Innovators fight for first place
Myriad companies across a variety of sectors are rushing to design, develop and release functioning 5G technology.

Verizon was one of the first carriers to commit to the race for fifth-generation mobile networking technology. The company announced its efforts nearly two years ago, publicizing an internal push to become the first to field test 5G, according to CNET. More recently, the carrier beat out AT&T in a bidding war to purchase Straight Path Communications, which produces millimeter wave technology, Reuters reported. Verizon acquired the company for $2.3 billion in an effort to bolster its 5G development efforts. However, AT&T is holding its own in the 5G arms race. In April the organization made 5G wireless access available to Austin, Texas-based customers with Samsung devices and announced plans to launch the technology in 19 other metros, including Boston, Chicago, Los Angeles and San Francisco, by the end of the year, according to a press release. Earlier this month, the carrier debuted another 5G trial in the Austin area exclusively for DIRECTV NOW users.

In May, T Mobile took the pursuit of 5G technology to a new level, announcing the forthcoming deployment of its own nationwide fifth-generation network. Like Qualcomm, T Mobile will leverage a combination of low-frequency and millimeter waves to deliver the service, which it says will debut sometime in 2019.

Of course, carriers are not the only ones exploring the market for 5G. Technology firms like Google and Samsung are also looking into supporting fifth-generation connectivity. The former has a particularly fantastical strategy in the works. In January of last year, technology community insiders caught wind of an ambitious secret project called SkyBender in the works at Google, The Guardian reported. Engineers involved with the initiative are working to develop solar-powered drones capable of beaming 5G connectivity back to earth. However, the search giant is not the first organization to look into such fixtures. The U.S. military's Defense Advanced Research Projects Agency pursued a similar strategy back in 2014 via a mobile hot spot program involving unmanned aerial vehicles. No matter the origins of the idea, SkyBender holds serious potential not only for customers in developed nations but also those in less established states.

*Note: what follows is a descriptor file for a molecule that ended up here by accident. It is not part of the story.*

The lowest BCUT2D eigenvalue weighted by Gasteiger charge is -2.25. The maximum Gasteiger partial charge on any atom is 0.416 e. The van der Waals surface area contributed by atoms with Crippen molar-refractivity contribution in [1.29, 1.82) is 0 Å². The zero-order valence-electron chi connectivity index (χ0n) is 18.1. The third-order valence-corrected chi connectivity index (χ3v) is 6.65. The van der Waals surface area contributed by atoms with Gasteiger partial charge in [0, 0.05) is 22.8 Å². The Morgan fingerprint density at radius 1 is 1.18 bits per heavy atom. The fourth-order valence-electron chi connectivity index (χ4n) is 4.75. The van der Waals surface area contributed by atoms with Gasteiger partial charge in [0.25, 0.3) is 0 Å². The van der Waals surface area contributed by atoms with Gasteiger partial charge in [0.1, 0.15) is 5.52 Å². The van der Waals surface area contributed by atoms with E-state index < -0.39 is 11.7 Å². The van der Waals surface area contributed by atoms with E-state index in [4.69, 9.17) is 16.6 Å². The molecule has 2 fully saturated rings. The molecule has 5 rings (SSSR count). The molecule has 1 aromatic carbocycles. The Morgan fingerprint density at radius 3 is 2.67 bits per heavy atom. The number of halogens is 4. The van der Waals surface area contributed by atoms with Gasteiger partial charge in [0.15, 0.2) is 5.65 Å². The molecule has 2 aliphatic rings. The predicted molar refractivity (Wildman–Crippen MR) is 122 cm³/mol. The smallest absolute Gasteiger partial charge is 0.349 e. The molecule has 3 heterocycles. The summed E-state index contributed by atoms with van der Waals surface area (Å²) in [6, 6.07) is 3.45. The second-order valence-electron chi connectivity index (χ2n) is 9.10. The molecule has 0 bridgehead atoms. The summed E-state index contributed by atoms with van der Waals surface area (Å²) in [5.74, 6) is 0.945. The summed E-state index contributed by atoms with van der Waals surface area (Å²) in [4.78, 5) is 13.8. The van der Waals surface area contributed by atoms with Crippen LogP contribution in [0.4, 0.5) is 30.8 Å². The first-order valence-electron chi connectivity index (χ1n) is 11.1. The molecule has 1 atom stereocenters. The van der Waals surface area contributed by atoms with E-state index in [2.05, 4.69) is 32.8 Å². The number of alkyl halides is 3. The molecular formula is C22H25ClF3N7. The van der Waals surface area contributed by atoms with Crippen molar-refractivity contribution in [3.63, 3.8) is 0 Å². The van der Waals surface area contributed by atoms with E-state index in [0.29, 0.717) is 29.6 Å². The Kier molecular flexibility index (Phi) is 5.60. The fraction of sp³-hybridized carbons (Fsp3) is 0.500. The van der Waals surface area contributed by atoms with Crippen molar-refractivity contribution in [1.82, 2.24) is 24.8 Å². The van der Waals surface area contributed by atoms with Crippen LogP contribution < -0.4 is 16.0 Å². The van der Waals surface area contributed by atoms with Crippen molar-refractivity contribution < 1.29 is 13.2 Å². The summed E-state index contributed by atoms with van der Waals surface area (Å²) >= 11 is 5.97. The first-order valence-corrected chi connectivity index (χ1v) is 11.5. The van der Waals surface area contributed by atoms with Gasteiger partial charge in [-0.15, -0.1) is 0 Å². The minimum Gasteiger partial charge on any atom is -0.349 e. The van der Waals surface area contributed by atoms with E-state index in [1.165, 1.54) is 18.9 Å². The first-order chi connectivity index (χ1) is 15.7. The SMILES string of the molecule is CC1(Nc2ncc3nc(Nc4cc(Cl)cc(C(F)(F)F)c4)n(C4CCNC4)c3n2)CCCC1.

Governmental agencies are also jockeying for position in the 5G arena, according to The Economist. Japan and South Korea are most active due to their hosting duties in upcoming Olympics. The former hopes to introduce 5G prior to the summer games in 2020, while the latter works with a more condensed timetable as 2018 winter contests in Pyeongchang approach. 

Deployment in sight
With all of these entities hastily pursuing fifth-generation networking technology, many wonder when consumers might have access to such high-speed networks. U.S. carriers are collectively working toward a launch date of 2020, according to Wired. Ericsson estimates there will be at least 150 million active 5G subscriptions across the globe by 2021. 

Once 5G becomes available on a large scale, users can expect more than increased connection speed. This technology will have the power to support all kinds of connected devices, from biometric trackers and mobile augmented and virtual reality setups to advanced light detection and ranging solutions installed in driverless cars.

"Where you saw a growth in 4G was around data-centric, smartphone-centric use cases," Rob Topol, general manager for 5G operations at Intel, told Wired. "We're looking beyond the smartphone for 5G."

Everyday users and business customers have much to gain from this latest advance – a development with the potential to transform mobile networks across the globe and streamline modern communications.